All of this illustrates the point that countries or cities staging major world events suddenly become fixed in an often uncomfortable glare of world attention as the big day approaches. But even by these standards, South Africa looks unfortunate. World Cup officials, led by chief organiser Danny Jordaan, have spent literally years fending off suggestions that soccer fans will be in mortal danger in South Africa, which has one of the globe's highest rates of violent crime. Jordaan and others have repeated a familiar mantra-- the country has staged 150 sports and other events since the end of apartheid with little problem, millions of tourists have enjoyed South Africa's many attractions for years without major criminal attacks and protecting a finite event is a lot less complex than overcoming the national crime wave--especially since 40,000 police have been mobilised to do only that.

Nevertheless, many foreign fans and even visiting journalists are anxious about security and alarmist media reports have undoubtedly deterred some, especially it seems in Germany--hosts of the last event. What could be worse then, as the final countdown begins, than the events of the last week or so? Terre'blanche was hacked and bludgeoned to death on April 3 in a killing whose brutality seemed almost calculated to set off new anxiety about visiting South Africa, even though police believe it was a simple criminal, rather than racial, attack. Terre'blanche's own fringe AWB party lost no time in telling foreign journalists that overseas fans would be in danger during the World Cup and most reports on the killing mentioned the tournament's approach. The most extreme reaction came from the U.K. tabloid the Daily Star which said English fans risked a "machete race war" --sparking howls of protest in South Africa.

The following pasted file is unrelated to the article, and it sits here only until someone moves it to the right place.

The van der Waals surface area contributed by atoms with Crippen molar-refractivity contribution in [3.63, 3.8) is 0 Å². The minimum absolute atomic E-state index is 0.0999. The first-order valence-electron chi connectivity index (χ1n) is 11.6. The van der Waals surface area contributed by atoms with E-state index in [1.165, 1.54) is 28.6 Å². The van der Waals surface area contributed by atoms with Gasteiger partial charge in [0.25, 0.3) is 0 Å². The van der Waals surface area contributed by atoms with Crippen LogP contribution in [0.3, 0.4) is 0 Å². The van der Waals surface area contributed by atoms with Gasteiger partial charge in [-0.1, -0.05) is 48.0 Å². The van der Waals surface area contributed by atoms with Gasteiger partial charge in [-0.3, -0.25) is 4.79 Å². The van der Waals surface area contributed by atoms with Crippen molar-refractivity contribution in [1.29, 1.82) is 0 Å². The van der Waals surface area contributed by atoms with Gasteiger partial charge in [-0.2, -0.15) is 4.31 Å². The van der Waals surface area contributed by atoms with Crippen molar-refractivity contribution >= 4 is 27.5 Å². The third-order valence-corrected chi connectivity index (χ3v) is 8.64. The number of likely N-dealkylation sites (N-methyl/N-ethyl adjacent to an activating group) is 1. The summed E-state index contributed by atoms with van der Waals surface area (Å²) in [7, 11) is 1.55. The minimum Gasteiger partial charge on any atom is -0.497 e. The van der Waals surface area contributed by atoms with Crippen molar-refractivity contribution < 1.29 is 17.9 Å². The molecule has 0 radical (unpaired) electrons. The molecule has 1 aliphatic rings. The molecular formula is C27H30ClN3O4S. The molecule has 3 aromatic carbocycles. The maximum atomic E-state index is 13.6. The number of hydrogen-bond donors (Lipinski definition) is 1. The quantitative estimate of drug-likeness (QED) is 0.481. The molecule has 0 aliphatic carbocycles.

All of this has been made a lot worse by Malema, a firebrand demagogue who had hitherto been apparently used by some of the ANC to hit at leftwingers in the party and to mobilise the youth vote, but who now seems to have got out of control. Terre'blanche's supporters say that Malema's insistence on reviving an apartheid-era song "Kill the Boer" -- which has now been banned by the courts --was the direct cause of the murder. Zuma said on Sunday, in an unusually strong reprimand, that Malema's comments and actions, including calling a BBC journalist a bastard and throwing him out of a press conference, were alien to the ruling party. Malema remained defiant despite the rebuke.

from Africa News blog:

How will South Africa reward Caster’s triumph???

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South Africa ’s  Caster Semenya returned home today following her 800m gold medal-win at the  World Athletics Championships in Berlin .

She was greeted by headlines from the country’s newspapers, expressing collective  national pride for her achievement.  “Welcome home, Caster, our champ. Caster, this nation is proud of you and we stand behind you, from Cape Town to Musina.”, screamed  the Johannesburg-based The Times Newspaper.

from Africa News blog:

Zuma’s time to deliver?

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Poor South Africans have called upon newly elected president Jacob Zuma to keep his election promises on service delivery. The past week has seen a number of protests flaring up across South Africa against what protesters called poor service delivery.

In one township in the country’s Mpumalanga province residents barricaded the entire township, burning tyres, throwing stones at policemen and calling for the head of the local mayor, whom they described as “good for nothing”. “There is no development. You can see for yourself,” one resident told journalists. He spoke of alleged neglect and apparent self enrichment from local government officials.